The dawn of a new millennium signalled, in many respects, dark days for Australian documentary filmmakers. Schemes for funding became concentrated almost solely in television. Production resources dwindled, favouring quick and easy documentaries over the kind that take years to make. And opportunities for screening the finished results in cinemas became, for a time, very scarce.
In this climate, the team of Bob Connolly and Robin Anderson are a singular success story. From First Contact (1982) to Rats in the Ranks (1996), they have approached the documentary form as self-styled "novelists", searching out "complex, contradictory, flawed figures in a crisis situation".
For Facing the Music, they could not have found a better subject than Professor Anne Boyd. Composer and (when the film begins) Head of the Music Department at the University of Sydney, Boyd finds herself once again confronted with savage budget cuts that entail a curtailing of the curriculum.
At the start of this chronicle, Boyd is, like some of her colleagues, essentially apolitical. The history of high art music seems like a refuge for her in a dirty, incomprehensible world of economic rationalism and power games. Boyd takes on an impossible teaching load – and, in a rather blinkered fashion, expects her staff to do the same, solely in the name of the students and their future.
Some viewers will suspect, at these early stages of the tale, that the film supports her Romantic, individualistic viewpoint. But we see a striking evolution in Boyd: while she will clearly never be a great fundraiser or the smartest political animal in university chambers, she comes around to the need for collective, industrial action. Facing the Music is a stirring record of her coming to consciousness in this regard.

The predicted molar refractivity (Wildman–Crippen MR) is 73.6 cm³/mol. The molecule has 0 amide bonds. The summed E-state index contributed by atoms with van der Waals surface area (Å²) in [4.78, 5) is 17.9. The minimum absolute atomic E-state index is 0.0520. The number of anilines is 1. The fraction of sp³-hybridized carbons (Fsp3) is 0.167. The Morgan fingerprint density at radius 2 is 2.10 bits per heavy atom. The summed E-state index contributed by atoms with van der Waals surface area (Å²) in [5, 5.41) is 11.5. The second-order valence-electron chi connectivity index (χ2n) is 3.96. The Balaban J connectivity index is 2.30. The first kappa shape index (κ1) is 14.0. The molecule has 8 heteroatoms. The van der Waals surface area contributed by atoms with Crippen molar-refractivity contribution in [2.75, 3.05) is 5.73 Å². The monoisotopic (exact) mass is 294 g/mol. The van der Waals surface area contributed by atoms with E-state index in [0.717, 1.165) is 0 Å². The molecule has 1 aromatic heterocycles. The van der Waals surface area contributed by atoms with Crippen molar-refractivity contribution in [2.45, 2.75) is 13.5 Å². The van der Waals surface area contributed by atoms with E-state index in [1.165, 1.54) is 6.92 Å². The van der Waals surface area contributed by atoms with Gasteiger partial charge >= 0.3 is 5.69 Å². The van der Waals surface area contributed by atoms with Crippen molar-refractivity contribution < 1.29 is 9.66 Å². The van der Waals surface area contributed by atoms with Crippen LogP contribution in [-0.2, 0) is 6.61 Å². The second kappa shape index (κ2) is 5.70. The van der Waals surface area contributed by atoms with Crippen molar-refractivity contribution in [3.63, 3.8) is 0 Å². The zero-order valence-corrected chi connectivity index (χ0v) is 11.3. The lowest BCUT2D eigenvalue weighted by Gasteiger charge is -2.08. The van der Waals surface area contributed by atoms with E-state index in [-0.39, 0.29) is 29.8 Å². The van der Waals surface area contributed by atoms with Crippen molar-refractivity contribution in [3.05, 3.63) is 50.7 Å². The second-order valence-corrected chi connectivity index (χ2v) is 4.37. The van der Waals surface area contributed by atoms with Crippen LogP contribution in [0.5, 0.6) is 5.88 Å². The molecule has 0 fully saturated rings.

The most enthralling aspect of the film is the way it shows a sore and irreconcilable conflict between public and private realms. The fresh-faced innocence of incoming music students seems a universe away from the brutal actions of bureaucracies and government. The strain on individuals in such a situation is immense and impossible – leading to an unforgettable scene where Boyd takes out her frustrations on one of her best students by yelling at her that "too many people want to be composers these days". (An uncanny, real-life echo here of Michael Haneke's The Piano Teacher !)
Connolly and Anderson provide, within the rich and often contested realm of documentary filmmaking, an intriguing mixture of old and new approaches. On the one hand, they push to the limit their novelistic aspiration, insisting on their freedom to shape their material in ways that will make it as exciting, intriguing, involving and intellectually stimulating as any fiction film.
On the other hand, they avoid the preciousness of so much documentary cinema that today proceeds in a highly self-conscious, essay mode. Connolly and Anderson absent themselves from the screen; they like their material to speak for themselves, without pointed voice-over commentary. Yet what they provide is not some naïve window upon reality; their viewpoint is felt in every editing decision and musical selection.
There are some over-obvious moments of irony (particularly in the insertions of excerpts from Boyd's increasingly politicised lectures about music history), and one can regret the necessity for even these honoured filmmakers to use the rather muddy and indistinct medium of digital video, which seems in this case quite unsuitable for cinema projection. But these are small flaws in an otherwise captivating and highly thought provoking documentary.
© Adrian Martin August 2001